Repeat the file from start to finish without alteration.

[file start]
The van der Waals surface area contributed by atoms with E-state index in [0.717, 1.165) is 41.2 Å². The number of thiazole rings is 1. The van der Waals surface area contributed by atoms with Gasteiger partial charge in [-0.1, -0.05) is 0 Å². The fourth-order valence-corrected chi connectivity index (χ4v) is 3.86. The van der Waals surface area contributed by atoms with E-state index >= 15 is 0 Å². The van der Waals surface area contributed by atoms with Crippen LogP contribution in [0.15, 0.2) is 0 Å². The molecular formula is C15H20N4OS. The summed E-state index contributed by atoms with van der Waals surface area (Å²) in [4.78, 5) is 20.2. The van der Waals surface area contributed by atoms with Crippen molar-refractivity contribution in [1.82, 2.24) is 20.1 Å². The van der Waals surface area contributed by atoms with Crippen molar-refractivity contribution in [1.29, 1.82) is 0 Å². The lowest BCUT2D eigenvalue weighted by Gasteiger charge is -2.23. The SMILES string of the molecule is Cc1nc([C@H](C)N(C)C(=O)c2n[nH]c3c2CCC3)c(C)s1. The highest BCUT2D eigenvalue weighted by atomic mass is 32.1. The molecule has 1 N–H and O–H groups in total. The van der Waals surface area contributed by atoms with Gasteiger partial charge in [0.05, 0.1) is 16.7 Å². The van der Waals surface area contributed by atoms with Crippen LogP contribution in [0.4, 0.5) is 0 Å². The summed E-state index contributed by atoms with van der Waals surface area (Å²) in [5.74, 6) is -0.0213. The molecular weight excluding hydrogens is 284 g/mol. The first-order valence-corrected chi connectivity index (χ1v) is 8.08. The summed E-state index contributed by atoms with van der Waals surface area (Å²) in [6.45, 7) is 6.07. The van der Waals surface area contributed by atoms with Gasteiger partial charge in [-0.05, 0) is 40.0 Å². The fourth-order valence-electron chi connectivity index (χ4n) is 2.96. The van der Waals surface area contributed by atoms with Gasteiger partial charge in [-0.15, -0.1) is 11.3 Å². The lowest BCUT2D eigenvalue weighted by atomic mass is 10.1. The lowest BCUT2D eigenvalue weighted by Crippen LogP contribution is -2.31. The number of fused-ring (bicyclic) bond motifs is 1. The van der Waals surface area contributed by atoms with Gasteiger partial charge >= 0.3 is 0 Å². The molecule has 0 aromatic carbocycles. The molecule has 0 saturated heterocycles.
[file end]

The van der Waals surface area contributed by atoms with E-state index in [0.717, 1.165) is 41.2 Å². The number of thiazole rings is 1. The van der Waals surface area contributed by atoms with Gasteiger partial charge in [-0.1, -0.05) is 0 Å². The fourth-order valence-corrected chi connectivity index (χ4v) is 3.86. The van der Waals surface area contributed by atoms with E-state index >= 15 is 0 Å². The van der Waals surface area contributed by atoms with Crippen LogP contribution in [0.15, 0.2) is 0 Å². The molecular formula is C15H20N4OS. The summed E-state index contributed by atoms with van der Waals surface area (Å²) in [4.78, 5) is 20.2. The van der Waals surface area contributed by atoms with Crippen molar-refractivity contribution in [1.82, 2.24) is 20.1 Å². The van der Waals surface area contributed by atoms with Crippen molar-refractivity contribution in [1.29, 1.82) is 0 Å². The lowest BCUT2D eigenvalue weighted by Gasteiger charge is -2.23. The SMILES string of the molecule is Cc1nc([C@H](C)N(C)C(=O)c2n[nH]c3c2CCC3)c(C)s1. The highest BCUT2D eigenvalue weighted by atomic mass is 32.1. The molecule has 1 N–H and O–H groups in total. The van der Waals surface area contributed by atoms with Gasteiger partial charge in [0.05, 0.1) is 16.7 Å². The van der Waals surface area contributed by atoms with Crippen LogP contribution in [0.4, 0.5) is 0 Å². The summed E-state index contributed by atoms with van der Waals surface area (Å²) in [5.74, 6) is -0.0213. The molecular weight excluding hydrogens is 284 g/mol. The first-order valence-corrected chi connectivity index (χ1v) is 8.08. The summed E-state index contributed by atoms with van der Waals surface area (Å²) in [6.45, 7) is 6.07. The van der Waals surface area contributed by atoms with Gasteiger partial charge in [-0.05, 0) is 40.0 Å². The fourth-order valence-electron chi connectivity index (χ4n) is 2.96. The van der Waals surface area contributed by atoms with Gasteiger partial charge in [-0.15, -0.1) is 11.3 Å². The lowest BCUT2D eigenvalue weighted by atomic mass is 10.1. The lowest BCUT2D eigenvalue weighted by Crippen LogP contribution is -2.31. The number of fused-ring (bicyclic) bond motifs is 1. The van der Waals surface area contributed by atoms with Gasteiger partial charge >= 0.3 is 0 Å². The molecule has 0 aromatic carbocycles. The molecule has 0 saturated heterocycles.